Mercury unveils new sterndrive engine

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0111_mercruiserDesigned to power everything from runabouts to express cruisers to houseboats, Mercury Marine’s new 4.3-liter MPI ECT (Multi-Port Injection, Emissions Control Technology) completes its fleet of catalyzed sterndrive engines, the company said.

The 220-hp V-6 meets EPA and California Air Resources Board emissions regulations.

“MerCruiser is committed to the gasoline market by providing … engines that not only meet emissions requirements, but deliver the best boating experience,” MerCruiser brand director Facundo Onni said in a statement.

The 4.3 MPI ECT is the seventh catalyzed engine in the MerCruiser sterndrive lineup, which is composed of engines from 135 to 430 hp. They are the 3.0 MPI ECT, 5.0 MPI ECT, 350 MAG ECT, 377 MAG ECT, 8.2 MAG ECT and 8.2 MAG H.O. ECT.

The 4.3 MPI ECT, which Mercury builds with a GM base engine, is compatible with Alpha and Bravo drives. It runs quieter and is more fuel-efficient than its predecessor, according to Mercury. In Mercury tests, the engine, which has a maximum rpm of 4,400 to 4,800, was 5 to 10 percent better in fuel efficiency at cruising speeds and 5 percent quieter in noise measurements, according to the company.

The 780-pound engine is easier to service, with improved access to the oil fill, a threaded dipstick, a remote oil filter and color-coded service points, Mercury said.

The 4.3 MPI ECT is available with MerCruiser’s SeaCore corrosion protection and SmartCraft integrated technology. Models with SeaCore carry a four-year warranty. Those that do not are backed with a two-year warranty.


5 comments on “Mercury unveils new sterndrive engine

  1. stan

     Man I know Mercruiser can build horsepower but the torque range on this firecracker will push large cruisers no problem

  2. Ed Fay

    F.Y.I. Consumer Education – Dealers cannot prevent mandated change, but Consumers will need to change old habits with new ECT engines.  Specifically, annual oil changes for ECT (catalytic converter-equipped “Emissions Control Technology”) will need to change to FULL-SYNTHETIC OIL “FC-W” oil type for specific reasons.  And, marine dealers, like Fays Marina, will want to train its staff to remind our new purchasers of this change with ECT motors for first service and winterizations - why?
    (1) phosphorus naturally found in motor oil will harm ECT components (O2 sensor and catalyst fouling), (2)  silicone from improper RTV Sealant, or coolant leak from closed circuit cooling systems will contaminate the Oxygen sensor and foul the catalyst too.  Blowby, leaks, and super-heated oil will permit phosphorus or silicone to get past the rings into the exhaust and catalytic converter with its O2 sensor.  So Full-Synthetic oils, not even blended-synthetics will be a requirement, so as to preserve ECT components.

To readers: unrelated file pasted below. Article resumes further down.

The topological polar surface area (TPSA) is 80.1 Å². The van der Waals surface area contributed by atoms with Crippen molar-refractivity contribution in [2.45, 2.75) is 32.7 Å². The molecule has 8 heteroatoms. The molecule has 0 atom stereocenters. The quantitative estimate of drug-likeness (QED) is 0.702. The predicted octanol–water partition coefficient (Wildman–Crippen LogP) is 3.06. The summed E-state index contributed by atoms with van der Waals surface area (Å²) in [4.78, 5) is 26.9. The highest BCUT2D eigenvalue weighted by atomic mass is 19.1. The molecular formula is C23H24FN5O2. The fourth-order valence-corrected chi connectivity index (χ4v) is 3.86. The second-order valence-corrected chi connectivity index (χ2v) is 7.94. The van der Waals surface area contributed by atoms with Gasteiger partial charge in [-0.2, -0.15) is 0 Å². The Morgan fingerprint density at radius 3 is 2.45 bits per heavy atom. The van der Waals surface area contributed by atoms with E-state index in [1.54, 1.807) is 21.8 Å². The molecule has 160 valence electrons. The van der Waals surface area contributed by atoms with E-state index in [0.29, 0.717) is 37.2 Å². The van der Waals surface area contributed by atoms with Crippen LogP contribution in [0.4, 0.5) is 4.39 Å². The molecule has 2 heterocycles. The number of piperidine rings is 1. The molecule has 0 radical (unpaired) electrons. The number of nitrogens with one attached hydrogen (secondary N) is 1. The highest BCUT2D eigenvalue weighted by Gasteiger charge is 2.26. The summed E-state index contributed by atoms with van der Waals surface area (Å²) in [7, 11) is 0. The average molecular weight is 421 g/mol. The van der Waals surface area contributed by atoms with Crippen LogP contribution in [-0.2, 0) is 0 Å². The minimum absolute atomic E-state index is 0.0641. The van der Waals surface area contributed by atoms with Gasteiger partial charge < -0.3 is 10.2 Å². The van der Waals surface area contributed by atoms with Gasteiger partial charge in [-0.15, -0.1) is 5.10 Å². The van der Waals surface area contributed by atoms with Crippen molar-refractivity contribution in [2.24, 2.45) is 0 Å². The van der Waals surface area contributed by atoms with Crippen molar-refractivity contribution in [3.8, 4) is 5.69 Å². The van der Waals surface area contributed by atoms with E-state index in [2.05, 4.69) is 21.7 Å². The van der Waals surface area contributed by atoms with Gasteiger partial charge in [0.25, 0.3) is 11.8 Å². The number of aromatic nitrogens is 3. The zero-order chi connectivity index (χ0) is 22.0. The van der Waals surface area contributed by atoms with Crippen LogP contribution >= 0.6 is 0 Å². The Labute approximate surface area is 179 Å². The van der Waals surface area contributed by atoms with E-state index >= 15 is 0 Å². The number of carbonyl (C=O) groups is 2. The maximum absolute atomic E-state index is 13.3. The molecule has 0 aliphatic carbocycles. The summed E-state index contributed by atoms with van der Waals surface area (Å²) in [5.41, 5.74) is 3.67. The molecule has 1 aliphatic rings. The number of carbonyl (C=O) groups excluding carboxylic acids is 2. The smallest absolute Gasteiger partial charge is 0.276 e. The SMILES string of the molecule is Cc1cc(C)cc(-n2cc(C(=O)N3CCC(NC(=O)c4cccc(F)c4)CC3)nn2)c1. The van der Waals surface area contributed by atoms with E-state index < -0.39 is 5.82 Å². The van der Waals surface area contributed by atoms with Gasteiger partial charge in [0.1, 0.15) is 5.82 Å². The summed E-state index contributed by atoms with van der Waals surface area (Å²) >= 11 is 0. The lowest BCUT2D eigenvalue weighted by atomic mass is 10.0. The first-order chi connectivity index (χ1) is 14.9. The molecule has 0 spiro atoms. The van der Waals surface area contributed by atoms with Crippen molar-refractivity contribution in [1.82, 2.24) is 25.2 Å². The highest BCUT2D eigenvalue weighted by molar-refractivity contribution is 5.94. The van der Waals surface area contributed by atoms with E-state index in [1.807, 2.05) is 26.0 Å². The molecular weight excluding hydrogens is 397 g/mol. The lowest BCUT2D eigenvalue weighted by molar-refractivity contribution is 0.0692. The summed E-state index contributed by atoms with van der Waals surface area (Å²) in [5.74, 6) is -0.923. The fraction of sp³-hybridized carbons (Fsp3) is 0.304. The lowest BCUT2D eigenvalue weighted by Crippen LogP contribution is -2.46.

Blurp from Mercury Marine ECT –
    Exerpt from
    CAUSES OF CATALYST FOULINGTo clean the exhaust, the catalyst inside the converter must be exposed to the hot exhaust gases. Lead, phosphorous and silicone can contaminate the catalyst and prevent it from working its magic. Lead used to be the most common contaminant, but is no more since it was eliminated from gasoline. Phosphorus is still a threat, and comes from motor oil. So if an engine is burning oil because of worn valve guides or rings, phosphorus will shorten the life of the converter…” 
    “…silicone can find its way into the exhaust if the engine develops an internal coolant leak through a crack in a combustion chamber or a head gasket. Silicone will ruin the oxygen sensor as well as the catalytic converter, so chances are if the converter has been fouled the O2 sensor will also need to be replaced.”

  3. 67-LS1

    Where did you find torque numbers? I have never been able to find published #s from Mercury.

  4. Marc

    Does Merc have any plans to indroduce something to fill the rather large gap between the ever-popular 135 and budget-buster 220, such as a 175hp/Alpha combo? A larger truck-based inline-4 or perhaps something like the Jeep 4-Liter inline-6 would do the trick, be less expensive to catalyze than a V-block and really give customers a better choice in the 17-to-20-ft range.

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